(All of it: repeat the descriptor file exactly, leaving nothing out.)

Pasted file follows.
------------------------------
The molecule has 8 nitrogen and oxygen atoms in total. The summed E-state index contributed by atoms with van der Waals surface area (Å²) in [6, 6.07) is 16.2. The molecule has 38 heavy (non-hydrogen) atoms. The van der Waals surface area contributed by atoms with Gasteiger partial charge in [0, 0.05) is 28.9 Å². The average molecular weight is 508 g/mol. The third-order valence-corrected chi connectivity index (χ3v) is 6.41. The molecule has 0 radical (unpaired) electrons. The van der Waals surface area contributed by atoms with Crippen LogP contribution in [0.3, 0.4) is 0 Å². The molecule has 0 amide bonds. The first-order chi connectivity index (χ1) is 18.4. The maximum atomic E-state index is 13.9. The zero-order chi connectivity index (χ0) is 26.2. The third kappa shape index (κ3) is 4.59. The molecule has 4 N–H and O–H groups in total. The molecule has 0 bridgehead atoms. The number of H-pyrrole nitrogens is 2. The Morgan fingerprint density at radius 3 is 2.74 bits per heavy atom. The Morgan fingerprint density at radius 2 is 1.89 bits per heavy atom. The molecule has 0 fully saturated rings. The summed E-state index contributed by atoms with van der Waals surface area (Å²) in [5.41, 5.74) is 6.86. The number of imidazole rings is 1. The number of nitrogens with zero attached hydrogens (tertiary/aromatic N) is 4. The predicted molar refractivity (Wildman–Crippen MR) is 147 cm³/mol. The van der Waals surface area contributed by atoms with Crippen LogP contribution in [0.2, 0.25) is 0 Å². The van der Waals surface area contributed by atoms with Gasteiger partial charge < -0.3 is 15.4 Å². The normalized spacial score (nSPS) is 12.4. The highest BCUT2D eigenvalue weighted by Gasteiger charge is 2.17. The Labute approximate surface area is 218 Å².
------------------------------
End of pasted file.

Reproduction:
The molecule has 8 nitrogen and oxygen atoms in total. The summed E-state index contributed by atoms with van der Waals surface area (Å²) in [6, 6.07) is 16.2. The molecule has 38 heavy (non-hydrogen) atoms. The van der Waals surface area contributed by atoms with Gasteiger partial charge in [0, 0.05) is 28.9 Å². The average molecular weight is 508 g/mol. The third-order valence-corrected chi connectivity index (χ3v) is 6.41. The molecule has 0 radical (unpaired) electrons. The van der Waals surface area contributed by atoms with Crippen LogP contribution in [0.3, 0.4) is 0 Å². The molecule has 0 amide bonds. The first-order chi connectivity index (χ1) is 18.4. The maximum atomic E-state index is 13.9. The zero-order chi connectivity index (χ0) is 26.2. The third kappa shape index (κ3) is 4.59. The molecule has 4 N–H and O–H groups in total. The molecule has 0 bridgehead atoms. The number of H-pyrrole nitrogens is 2. The Morgan fingerprint density at radius 3 is 2.74 bits per heavy atom. The Morgan fingerprint density at radius 2 is 1.89 bits per heavy atom. The molecule has 0 fully saturated rings. The summed E-state index contributed by atoms with van der Waals surface area (Å²) in [5.41, 5.74) is 6.86. The number of imidazole rings is 1. The number of nitrogens with zero attached hydrogens (tertiary/aromatic N) is 4. The predicted molar refractivity (Wildman–Crippen MR) is 147 cm³/mol. The van der Waals surface area contributed by atoms with Crippen LogP contribution in [0.2, 0.25) is 0 Å². The van der Waals surface area contributed by atoms with Gasteiger partial charge < -0.3 is 15.4 Å². The normalized spacial score (nSPS) is 12.4. The highest BCUT2D eigenvalue weighted by Gasteiger charge is 2.17. The Labute approximate surface area is 218 Å².